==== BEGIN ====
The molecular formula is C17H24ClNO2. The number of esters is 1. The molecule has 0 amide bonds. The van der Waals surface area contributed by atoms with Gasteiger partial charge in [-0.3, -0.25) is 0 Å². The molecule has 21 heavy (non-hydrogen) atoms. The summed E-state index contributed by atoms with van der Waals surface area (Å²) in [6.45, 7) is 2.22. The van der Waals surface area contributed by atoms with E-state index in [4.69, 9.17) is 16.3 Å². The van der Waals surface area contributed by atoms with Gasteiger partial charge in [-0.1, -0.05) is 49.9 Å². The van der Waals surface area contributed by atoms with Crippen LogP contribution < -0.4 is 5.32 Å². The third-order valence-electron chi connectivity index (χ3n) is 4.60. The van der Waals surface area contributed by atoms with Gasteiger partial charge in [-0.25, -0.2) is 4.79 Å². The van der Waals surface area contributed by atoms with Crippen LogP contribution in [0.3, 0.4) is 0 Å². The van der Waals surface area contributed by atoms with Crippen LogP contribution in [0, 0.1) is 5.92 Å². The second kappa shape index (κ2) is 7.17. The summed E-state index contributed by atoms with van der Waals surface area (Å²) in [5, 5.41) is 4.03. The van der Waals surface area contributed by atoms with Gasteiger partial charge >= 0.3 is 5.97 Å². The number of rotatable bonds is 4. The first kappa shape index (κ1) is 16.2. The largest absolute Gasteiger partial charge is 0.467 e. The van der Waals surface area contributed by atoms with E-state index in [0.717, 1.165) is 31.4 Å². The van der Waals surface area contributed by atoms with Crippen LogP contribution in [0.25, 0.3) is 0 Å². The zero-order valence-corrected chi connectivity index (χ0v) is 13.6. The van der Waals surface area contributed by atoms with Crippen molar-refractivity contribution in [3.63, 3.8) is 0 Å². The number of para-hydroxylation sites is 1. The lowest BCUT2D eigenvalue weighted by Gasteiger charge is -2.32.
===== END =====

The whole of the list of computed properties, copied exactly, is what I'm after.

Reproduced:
The molecular formula is C17H24ClNO2. The number of esters is 1. The molecule has 0 amide bonds. The van der Waals surface area contributed by atoms with Gasteiger partial charge in [-0.3, -0.25) is 0 Å². The molecule has 21 heavy (non-hydrogen) atoms. The summed E-state index contributed by atoms with van der Waals surface area (Å²) in [6.45, 7) is 2.22. The van der Waals surface area contributed by atoms with E-state index in [4.69, 9.17) is 16.3 Å². The van der Waals surface area contributed by atoms with Gasteiger partial charge in [-0.1, -0.05) is 49.9 Å². The van der Waals surface area contributed by atoms with Crippen LogP contribution < -0.4 is 5.32 Å². The third-order valence-electron chi connectivity index (χ3n) is 4.60. The van der Waals surface area contributed by atoms with Gasteiger partial charge in [-0.25, -0.2) is 4.79 Å². The van der Waals surface area contributed by atoms with Crippen LogP contribution in [0.3, 0.4) is 0 Å². The van der Waals surface area contributed by atoms with Crippen LogP contribution in [0, 0.1) is 5.92 Å². The second kappa shape index (κ2) is 7.17. The summed E-state index contributed by atoms with van der Waals surface area (Å²) in [5, 5.41) is 4.03. The van der Waals surface area contributed by atoms with Gasteiger partial charge >= 0.3 is 5.97 Å². The number of rotatable bonds is 4. The first kappa shape index (κ1) is 16.2. The largest absolute Gasteiger partial charge is 0.467 e. The van der Waals surface area contributed by atoms with E-state index in [0.717, 1.165) is 31.4 Å². The van der Waals surface area contributed by atoms with Crippen LogP contribution in [0.25, 0.3) is 0 Å². The zero-order valence-corrected chi connectivity index (χ0v) is 13.6. The van der Waals surface area contributed by atoms with Crippen molar-refractivity contribution in [3.63, 3.8) is 0 Å². The number of para-hydroxylation sites is 1. The lowest BCUT2D eigenvalue weighted by Gasteiger charge is -2.32.